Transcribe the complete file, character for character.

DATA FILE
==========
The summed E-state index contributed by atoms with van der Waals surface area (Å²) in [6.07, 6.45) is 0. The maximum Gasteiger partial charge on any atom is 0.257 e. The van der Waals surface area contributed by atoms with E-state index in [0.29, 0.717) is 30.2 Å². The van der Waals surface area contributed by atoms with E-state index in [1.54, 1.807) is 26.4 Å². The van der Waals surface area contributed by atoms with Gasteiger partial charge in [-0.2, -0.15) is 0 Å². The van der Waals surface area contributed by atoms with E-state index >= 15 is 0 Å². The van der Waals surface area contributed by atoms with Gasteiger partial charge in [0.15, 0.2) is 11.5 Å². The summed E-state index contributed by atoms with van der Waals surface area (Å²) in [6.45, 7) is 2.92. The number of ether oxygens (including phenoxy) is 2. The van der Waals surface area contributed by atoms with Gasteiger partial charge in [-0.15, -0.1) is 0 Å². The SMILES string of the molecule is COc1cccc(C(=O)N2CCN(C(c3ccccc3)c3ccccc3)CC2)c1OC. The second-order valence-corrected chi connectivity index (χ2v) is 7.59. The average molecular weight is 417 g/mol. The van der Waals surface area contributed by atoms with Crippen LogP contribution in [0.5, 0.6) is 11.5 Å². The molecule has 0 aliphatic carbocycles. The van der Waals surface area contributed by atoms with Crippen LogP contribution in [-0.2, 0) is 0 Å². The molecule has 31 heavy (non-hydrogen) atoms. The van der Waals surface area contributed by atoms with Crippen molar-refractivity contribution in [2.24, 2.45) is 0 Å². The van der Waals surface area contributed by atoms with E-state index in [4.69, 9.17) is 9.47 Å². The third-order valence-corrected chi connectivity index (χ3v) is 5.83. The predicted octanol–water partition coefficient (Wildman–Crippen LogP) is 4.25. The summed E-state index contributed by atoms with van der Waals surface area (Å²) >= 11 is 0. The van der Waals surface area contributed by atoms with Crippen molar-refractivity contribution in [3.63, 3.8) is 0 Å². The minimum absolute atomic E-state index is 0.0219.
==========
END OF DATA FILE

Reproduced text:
The summed E-state index contributed by atoms with van der Waals surface area (Å²) in [6.07, 6.45) is 0. The maximum Gasteiger partial charge on any atom is 0.257 e. The van der Waals surface area contributed by atoms with E-state index in [0.29, 0.717) is 30.2 Å². The van der Waals surface area contributed by atoms with E-state index in [1.54, 1.807) is 26.4 Å². The van der Waals surface area contributed by atoms with Gasteiger partial charge in [-0.2, -0.15) is 0 Å². The van der Waals surface area contributed by atoms with E-state index >= 15 is 0 Å². The van der Waals surface area contributed by atoms with Gasteiger partial charge in [0.15, 0.2) is 11.5 Å². The summed E-state index contributed by atoms with van der Waals surface area (Å²) in [6.45, 7) is 2.92. The number of ether oxygens (including phenoxy) is 2. The van der Waals surface area contributed by atoms with Gasteiger partial charge in [-0.15, -0.1) is 0 Å². The SMILES string of the molecule is COc1cccc(C(=O)N2CCN(C(c3ccccc3)c3ccccc3)CC2)c1OC. The second-order valence-corrected chi connectivity index (χ2v) is 7.59. The average molecular weight is 417 g/mol. The van der Waals surface area contributed by atoms with Crippen LogP contribution in [0.5, 0.6) is 11.5 Å². The molecule has 0 aliphatic carbocycles. The van der Waals surface area contributed by atoms with Crippen LogP contribution in [-0.2, 0) is 0 Å². The molecule has 31 heavy (non-hydrogen) atoms. The van der Waals surface area contributed by atoms with Crippen molar-refractivity contribution in [2.24, 2.45) is 0 Å². The van der Waals surface area contributed by atoms with E-state index in [4.69, 9.17) is 9.47 Å². The third-order valence-corrected chi connectivity index (χ3v) is 5.83. The predicted octanol–water partition coefficient (Wildman–Crippen LogP) is 4.25. The summed E-state index contributed by atoms with van der Waals surface area (Å²) >= 11 is 0. The van der Waals surface area contributed by atoms with Crippen molar-refractivity contribution in [3.63, 3.8) is 0 Å². The minimum absolute atomic E-state index is 0.0219.